My colleague and CoOp guest blogger Professor Sherrilyn Ifill has written an insightful post responding to Chief Justice Roberts’s comments at the Fourth Circuit Judicial Conference. I’m including her post below. Thanks, Professor Ifill!
In response to a question at last weekend’s Fourth Circuit Judicial Conference in White Sulphur Springs, West Virginia, Chief Justice John Roberts expressed his agreement with the views of D.C. Circuit Court of Appeals judge Harry Edwards, who has long argued that the scholarship produced by today’s law professors is largely irrelevant to judges. In fact the Chief Justice doubled down on Edwards’ argument that legal academics focus their scholarly attentions on matters that more concretely assist the judiciary and legal decisionmakers in understanding and working with difficult areas of law practice. Roberts contended – jokingly albeit – that too often the average law review article will be focused on “the effect of Kant on the evidentiary rules of Bulgaria.” The line got a laugh. But it wasn’t very funny. It also wasn’t very true.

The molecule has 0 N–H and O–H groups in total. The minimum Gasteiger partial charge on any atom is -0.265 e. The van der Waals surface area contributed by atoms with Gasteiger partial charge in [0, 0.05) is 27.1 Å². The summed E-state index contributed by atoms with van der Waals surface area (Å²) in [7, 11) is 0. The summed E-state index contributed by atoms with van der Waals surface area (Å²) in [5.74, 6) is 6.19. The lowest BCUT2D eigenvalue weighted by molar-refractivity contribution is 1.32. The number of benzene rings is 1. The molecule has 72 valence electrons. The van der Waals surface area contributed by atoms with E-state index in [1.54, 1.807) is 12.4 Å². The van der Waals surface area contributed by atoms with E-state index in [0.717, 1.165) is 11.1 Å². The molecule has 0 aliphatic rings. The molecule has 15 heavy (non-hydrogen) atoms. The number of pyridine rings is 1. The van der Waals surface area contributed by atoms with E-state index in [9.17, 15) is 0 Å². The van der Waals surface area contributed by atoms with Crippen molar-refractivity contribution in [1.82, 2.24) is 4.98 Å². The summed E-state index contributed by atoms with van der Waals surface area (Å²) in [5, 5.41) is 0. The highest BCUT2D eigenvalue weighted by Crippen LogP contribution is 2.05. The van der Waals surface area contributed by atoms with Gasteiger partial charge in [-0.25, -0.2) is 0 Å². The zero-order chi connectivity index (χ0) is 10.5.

Legal scholars will on occasion indeed take up Kant (and there’s no shame in that), but more often than not, published law review articles offer muscular critiques of contemporary legal doctrine, alternative approaches to solving complex legal questions, and reflect a deep concern with the practical effect of legal decisionmaking on how law develops in the courtroom. Such scholarship can assist judges in explaining complex legal doctrine, but also in working through the application of that doctrine to modern legal controversies. Take, for example, the work of my colleague Renee Hutchins, who in her 2007 article Tied Up in Knotts: GPS Technology and the Fourth Amendment, 419 U.C.L.A. L.Rev. 409 writes about whether and how the use of GPS devices by law enforcement should be assessed under the Fourth Amendment. Her article was so illuminating in exploring this underdeveloped area of law that Judge David Tatel on the D.C. Circuit Court of Appeals cited it in last year’s U.S. v. Maynard, in which the court unanimously held that the police use of GPS tracking on a criminal suspect over several weeks constitutes a “search” and requires a warrant. Read More